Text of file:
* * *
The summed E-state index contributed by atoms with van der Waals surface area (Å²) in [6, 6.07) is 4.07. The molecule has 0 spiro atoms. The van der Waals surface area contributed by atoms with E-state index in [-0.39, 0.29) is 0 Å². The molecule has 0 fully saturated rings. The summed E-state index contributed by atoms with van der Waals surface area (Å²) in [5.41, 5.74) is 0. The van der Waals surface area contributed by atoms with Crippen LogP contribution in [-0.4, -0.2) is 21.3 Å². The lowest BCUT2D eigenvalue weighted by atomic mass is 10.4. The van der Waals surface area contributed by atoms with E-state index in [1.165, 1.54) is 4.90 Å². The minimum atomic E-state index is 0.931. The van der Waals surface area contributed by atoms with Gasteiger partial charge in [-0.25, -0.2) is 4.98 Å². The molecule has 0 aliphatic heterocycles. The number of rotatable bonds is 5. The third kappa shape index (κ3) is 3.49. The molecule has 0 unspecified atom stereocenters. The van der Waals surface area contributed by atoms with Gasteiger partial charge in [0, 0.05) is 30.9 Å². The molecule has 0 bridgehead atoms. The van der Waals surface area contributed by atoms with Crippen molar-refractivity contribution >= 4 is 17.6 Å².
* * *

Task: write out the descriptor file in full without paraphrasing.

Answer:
The summed E-state index contributed by atoms with van der Waals surface area (Å²) in [6, 6.07) is 4.07. The molecule has 0 spiro atoms. The van der Waals surface area contributed by atoms with E-state index in [-0.39, 0.29) is 0 Å². The molecule has 0 fully saturated rings. The summed E-state index contributed by atoms with van der Waals surface area (Å²) in [5.41, 5.74) is 0. The van der Waals surface area contributed by atoms with Crippen LogP contribution in [-0.4, -0.2) is 21.3 Å². The lowest BCUT2D eigenvalue weighted by atomic mass is 10.4. The van der Waals surface area contributed by atoms with E-state index in [1.165, 1.54) is 4.90 Å². The minimum atomic E-state index is 0.931. The van der Waals surface area contributed by atoms with Gasteiger partial charge in [-0.25, -0.2) is 4.98 Å². The molecule has 0 aliphatic heterocycles. The number of rotatable bonds is 5. The third kappa shape index (κ3) is 3.49. The molecule has 0 unspecified atom stereocenters. The van der Waals surface area contributed by atoms with Gasteiger partial charge in [0, 0.05) is 30.9 Å². The molecule has 0 bridgehead atoms. The van der Waals surface area contributed by atoms with Crippen molar-refractivity contribution >= 4 is 17.6 Å².